With 292 entrants, GENESIS would be the largest Brawl tournament of all time up to that point. Melee had… 290 entrants, which was the biggest Melee tournament up to that point.

Wait what?

All the big names were there. Mango. Mew2King. Shiz. Zhu. Even an up and coming Jigglypuff main named Hungrybox.

Oh and apparently some European player who plays Peach was going to come to America for the first time. Apparently he’s good or something. Whatever. Europe isn’t good.

While you’d be hard pressed to recall what happened at the Brawl tournament at GENESIS, Melee took centre stage, and may have been the most exciting tournament in the game’s life up to that point. That European Peach player was Armada. The 17 year old Swede made his American debut at GENESIS and proceeded to dominate every top ranked player, including M2K and Mango. With PEACH. WHAT IS GOING ON?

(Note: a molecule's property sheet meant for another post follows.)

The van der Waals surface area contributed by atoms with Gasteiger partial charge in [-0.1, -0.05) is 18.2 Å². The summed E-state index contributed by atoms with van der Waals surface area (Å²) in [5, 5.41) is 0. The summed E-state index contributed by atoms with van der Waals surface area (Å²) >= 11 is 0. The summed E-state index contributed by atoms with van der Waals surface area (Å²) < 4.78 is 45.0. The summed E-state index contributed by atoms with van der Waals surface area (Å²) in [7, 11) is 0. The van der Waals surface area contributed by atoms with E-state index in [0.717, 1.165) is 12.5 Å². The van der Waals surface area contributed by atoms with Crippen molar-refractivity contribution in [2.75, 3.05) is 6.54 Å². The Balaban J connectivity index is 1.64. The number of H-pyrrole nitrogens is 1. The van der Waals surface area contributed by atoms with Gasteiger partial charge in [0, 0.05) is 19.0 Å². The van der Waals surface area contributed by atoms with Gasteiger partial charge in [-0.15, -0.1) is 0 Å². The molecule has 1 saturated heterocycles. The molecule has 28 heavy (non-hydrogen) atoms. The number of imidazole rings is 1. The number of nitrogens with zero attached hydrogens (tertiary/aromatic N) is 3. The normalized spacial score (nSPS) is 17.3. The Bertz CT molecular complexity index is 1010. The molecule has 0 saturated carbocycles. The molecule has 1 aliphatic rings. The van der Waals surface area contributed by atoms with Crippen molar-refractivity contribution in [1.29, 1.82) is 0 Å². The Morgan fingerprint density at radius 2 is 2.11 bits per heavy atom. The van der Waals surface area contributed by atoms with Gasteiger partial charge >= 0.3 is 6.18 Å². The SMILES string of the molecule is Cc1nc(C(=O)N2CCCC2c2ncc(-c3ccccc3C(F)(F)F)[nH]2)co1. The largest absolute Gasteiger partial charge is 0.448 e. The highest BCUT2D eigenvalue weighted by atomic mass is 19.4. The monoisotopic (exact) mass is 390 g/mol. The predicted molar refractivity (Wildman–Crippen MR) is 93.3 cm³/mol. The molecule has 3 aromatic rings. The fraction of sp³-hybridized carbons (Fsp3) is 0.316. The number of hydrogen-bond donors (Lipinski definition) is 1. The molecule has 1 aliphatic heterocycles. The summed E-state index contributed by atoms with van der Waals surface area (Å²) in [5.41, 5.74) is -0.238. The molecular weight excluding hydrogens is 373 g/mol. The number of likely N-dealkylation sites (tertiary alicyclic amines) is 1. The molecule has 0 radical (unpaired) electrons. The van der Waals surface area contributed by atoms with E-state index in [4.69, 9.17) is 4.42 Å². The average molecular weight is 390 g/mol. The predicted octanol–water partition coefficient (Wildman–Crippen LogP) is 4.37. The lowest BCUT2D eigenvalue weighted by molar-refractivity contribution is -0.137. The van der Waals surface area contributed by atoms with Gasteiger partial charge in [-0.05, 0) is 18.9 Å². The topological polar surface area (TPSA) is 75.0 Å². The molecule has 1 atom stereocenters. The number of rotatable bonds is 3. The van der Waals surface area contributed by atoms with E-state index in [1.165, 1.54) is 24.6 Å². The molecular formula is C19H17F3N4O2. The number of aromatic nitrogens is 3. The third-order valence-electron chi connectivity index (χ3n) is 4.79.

Mango and Armada would face off in one of the most incredible grand finals you will ever see. This would not only kick off the greatest rivalry in Melee history, but the true revival of Melee. The game was producing the hype moments that Brawl simply was not. Despite being 8 years old at this point, Melee was still evolving, and new players like Hungrybox and Armada were playing the game in ways people hadn’t ever imagined possible, with characters once deemed nonviable at the top level of play. The two gods of the game, Mew2King and Mango, were capable of losing sets. Who was Armada playing with in Sweden that was making him so good? High level Melee had story lines. You didn’t know what was going to happen next.